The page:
It hasn’t been a great month for shop safety in the West. Two weeks ago, an old friend, who is a master furniture builder in Wyoming, ran the tips of his left hand across the jointer while pulling thin boards back for another pass. And recently, a former student of mine here in South Dakota told me about the knot he hit last week when making some small parts and how the table saw blade ate the same two finger tips as the first friend lost.
How these experienced, competent, intelligent people were hurt is interesting. Both admit that they were thinking of something other than the task at hand (no pun intended). One was designing a project in his head, while the other was working out a family problem.
And given that they were both old hands (again, no pun intended), it made me think that it was time to revisit our own shop safety guidelines before the gremlins showed up on our own doorstep. We’ll keep this brief, because everybody hates reading about safety.
The first rule in our shop here at the Black Hills School of Woodworking is that we blow, and never brush. To keep machine tables clean, take a deep breath and blow the dust off them. We never use a hand to brush the dust off a router table, saw, jointer or any other infeed or outfeed table. Even turned off, a router bit can slice fingers. By getting into the habit of blowing rather than brushing, you’ll remember to do it when the cutter is off and also when it’s running.
Rule No. 2 is “hear today, gone tomorrow.” Many machines make more noise than the American Medical Association recommends for uncovered ears, so wear plugs or muffs to cut the decibels — especially when running small routers, thickness planers and shop vacuums. But be aware that you often can’t hear a machine running when you have muffs on, especially larger routers. So we have a switch on our router table that turns on a light when the motor is running. It’s very simple to do and our hearing-impaired students really appreciate it.
Creaky Joint Syndrome is next. Most of us aren’t getting any younger. It’s OK to just admit that you can’t lift as much as you could at 19. Of course, now that you’re older, you’re also smart enough to lift with your legs and not your back. Don’t bend over, keep your back straight and use those enormous, gigantic leg muscles to do the work.
Keep a straight face. Never put a board on the table saw that isn’t flat on its bottom and perfectly straight along the edge that rubs the fence. All rough-sawn boards need to visit the jointer before the saw. A curved face or edge is a kickback waiting to happen.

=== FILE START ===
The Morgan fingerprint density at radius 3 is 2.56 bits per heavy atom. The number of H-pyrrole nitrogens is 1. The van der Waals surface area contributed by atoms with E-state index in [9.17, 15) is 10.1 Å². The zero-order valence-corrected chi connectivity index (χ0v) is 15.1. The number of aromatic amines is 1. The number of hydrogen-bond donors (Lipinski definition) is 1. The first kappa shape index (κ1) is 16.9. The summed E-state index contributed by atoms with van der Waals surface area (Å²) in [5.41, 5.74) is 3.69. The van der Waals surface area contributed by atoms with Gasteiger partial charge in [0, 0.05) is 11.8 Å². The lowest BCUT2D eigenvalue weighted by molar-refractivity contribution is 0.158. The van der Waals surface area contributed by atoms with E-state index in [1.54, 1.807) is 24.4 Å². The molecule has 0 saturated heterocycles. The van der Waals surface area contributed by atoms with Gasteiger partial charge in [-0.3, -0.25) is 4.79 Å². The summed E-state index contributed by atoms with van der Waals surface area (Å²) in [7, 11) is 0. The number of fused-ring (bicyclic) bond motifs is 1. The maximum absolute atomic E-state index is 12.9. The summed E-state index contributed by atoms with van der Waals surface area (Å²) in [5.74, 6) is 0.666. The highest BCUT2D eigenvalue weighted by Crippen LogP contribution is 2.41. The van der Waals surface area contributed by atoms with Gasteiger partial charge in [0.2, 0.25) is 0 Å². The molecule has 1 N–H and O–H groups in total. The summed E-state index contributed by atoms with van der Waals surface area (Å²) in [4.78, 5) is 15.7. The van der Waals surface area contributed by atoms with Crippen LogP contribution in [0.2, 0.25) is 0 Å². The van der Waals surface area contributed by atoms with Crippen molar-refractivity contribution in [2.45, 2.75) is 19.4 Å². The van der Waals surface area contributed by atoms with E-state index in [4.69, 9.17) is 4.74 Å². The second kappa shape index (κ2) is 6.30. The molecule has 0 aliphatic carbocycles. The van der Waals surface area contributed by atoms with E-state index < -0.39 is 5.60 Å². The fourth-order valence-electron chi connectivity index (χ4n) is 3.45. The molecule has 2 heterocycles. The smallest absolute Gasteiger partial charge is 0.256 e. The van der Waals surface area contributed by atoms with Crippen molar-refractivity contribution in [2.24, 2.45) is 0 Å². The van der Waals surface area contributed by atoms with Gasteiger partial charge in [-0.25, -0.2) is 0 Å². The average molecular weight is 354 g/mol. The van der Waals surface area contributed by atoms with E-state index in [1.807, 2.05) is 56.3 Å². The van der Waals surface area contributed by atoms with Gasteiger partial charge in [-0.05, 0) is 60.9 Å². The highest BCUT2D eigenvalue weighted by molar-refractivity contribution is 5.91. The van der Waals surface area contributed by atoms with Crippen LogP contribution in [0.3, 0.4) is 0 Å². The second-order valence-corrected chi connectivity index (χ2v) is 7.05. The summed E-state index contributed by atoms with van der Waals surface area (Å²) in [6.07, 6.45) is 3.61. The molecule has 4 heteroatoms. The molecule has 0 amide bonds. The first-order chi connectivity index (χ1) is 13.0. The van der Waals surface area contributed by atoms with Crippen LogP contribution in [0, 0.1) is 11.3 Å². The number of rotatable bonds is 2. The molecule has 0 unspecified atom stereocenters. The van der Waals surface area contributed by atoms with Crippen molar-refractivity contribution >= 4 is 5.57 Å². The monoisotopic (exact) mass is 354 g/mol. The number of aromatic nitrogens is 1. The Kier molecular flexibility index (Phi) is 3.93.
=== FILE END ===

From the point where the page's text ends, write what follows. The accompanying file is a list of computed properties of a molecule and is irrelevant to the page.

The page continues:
A good rule of thumb is that if you can see the cutter, you must wear eye protection. You will be amazed at what flies through the air with the greatest of ease, and eyes are ridiculously expensive to replace. We have five times as many fingers as eyes, yet most people are more concerned about losing a finger than an eye. Without the eyes, those fingers won’t know where to be.
Loose women (or men) don’t belong in the shop. Big, comfortable clothing is simply not welcome in a workshop. Tuck everything in, roll up or button your sleeves, don’t wear chains, rings, watches or other jewelry and always be aware that router bits spin up to 25,000 times a minute, which is way faster than you can react if a necklace gets caught in the bit.
Clean is keen (yes, I’m running out of clever phrases.). Fine sawdust on a varnished wood floor is literally as slippery as ice. Reaching across an untidy table saw for something is asking for trouble. Keep your work area organized and clean and you’ll not only stay safer, you’ll actually do better quality work.
Our last rule has only been around for a few years. Never text or take a phone call when a cutter is running. When you hang up, you might forget it’s still on and get hung up.
Both of the guys mentioned above are doing well and both are back in the shop.
And both are now very, very aware that concentrating on the job they’re doing is crucial. It’s not so much the emergency room visit that bothers them. It’s the weeks following it, when you don’t get to work in the shop.
John English teaches furniture design/build, casework and woodturning at the Black Hills School of Woodworking in Belle Fourche, S.D.
This article originaly appeared in the May 2012 issue.